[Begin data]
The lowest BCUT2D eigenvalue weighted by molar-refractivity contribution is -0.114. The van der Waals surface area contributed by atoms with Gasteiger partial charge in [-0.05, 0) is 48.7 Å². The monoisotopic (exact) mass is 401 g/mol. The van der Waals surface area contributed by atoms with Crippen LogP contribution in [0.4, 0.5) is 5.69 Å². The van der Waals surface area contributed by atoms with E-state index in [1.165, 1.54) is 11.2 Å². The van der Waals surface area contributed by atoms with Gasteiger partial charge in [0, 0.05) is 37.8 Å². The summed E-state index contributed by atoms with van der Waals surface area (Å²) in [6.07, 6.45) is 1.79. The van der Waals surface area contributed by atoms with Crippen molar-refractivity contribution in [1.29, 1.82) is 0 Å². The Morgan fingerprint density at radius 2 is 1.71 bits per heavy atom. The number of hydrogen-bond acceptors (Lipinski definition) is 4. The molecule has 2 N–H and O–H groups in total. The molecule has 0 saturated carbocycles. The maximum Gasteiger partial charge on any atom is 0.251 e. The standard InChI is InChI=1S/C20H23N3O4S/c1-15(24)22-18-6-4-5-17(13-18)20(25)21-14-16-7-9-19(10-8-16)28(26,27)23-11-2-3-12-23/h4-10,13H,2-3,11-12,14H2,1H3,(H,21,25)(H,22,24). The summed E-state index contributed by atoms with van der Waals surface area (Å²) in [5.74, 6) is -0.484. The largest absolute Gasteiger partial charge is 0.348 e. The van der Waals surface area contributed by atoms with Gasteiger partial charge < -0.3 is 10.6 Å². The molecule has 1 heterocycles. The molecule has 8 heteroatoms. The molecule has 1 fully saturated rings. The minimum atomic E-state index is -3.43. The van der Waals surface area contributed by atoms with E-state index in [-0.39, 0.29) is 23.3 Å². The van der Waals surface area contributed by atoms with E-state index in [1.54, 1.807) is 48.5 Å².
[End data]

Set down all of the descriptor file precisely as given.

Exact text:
The lowest BCUT2D eigenvalue weighted by molar-refractivity contribution is -0.114. The van der Waals surface area contributed by atoms with Gasteiger partial charge in [-0.05, 0) is 48.7 Å². The monoisotopic (exact) mass is 401 g/mol. The van der Waals surface area contributed by atoms with Crippen LogP contribution in [0.4, 0.5) is 5.69 Å². The van der Waals surface area contributed by atoms with E-state index in [1.165, 1.54) is 11.2 Å². The van der Waals surface area contributed by atoms with Gasteiger partial charge in [0, 0.05) is 37.8 Å². The summed E-state index contributed by atoms with van der Waals surface area (Å²) in [6.07, 6.45) is 1.79. The van der Waals surface area contributed by atoms with Crippen molar-refractivity contribution in [1.29, 1.82) is 0 Å². The Morgan fingerprint density at radius 2 is 1.71 bits per heavy atom. The number of hydrogen-bond acceptors (Lipinski definition) is 4. The molecule has 2 N–H and O–H groups in total. The molecule has 0 saturated carbocycles. The maximum Gasteiger partial charge on any atom is 0.251 e. The standard InChI is InChI=1S/C20H23N3O4S/c1-15(24)22-18-6-4-5-17(13-18)20(25)21-14-16-7-9-19(10-8-16)28(26,27)23-11-2-3-12-23/h4-10,13H,2-3,11-12,14H2,1H3,(H,21,25)(H,22,24). The summed E-state index contributed by atoms with van der Waals surface area (Å²) in [5.74, 6) is -0.484. The largest absolute Gasteiger partial charge is 0.348 e. The van der Waals surface area contributed by atoms with Gasteiger partial charge < -0.3 is 10.6 Å². The molecule has 1 heterocycles. The molecule has 8 heteroatoms. The molecule has 1 fully saturated rings. The minimum atomic E-state index is -3.43. The van der Waals surface area contributed by atoms with E-state index in [-0.39, 0.29) is 23.3 Å². The van der Waals surface area contributed by atoms with E-state index in [1.54, 1.807) is 48.5 Å².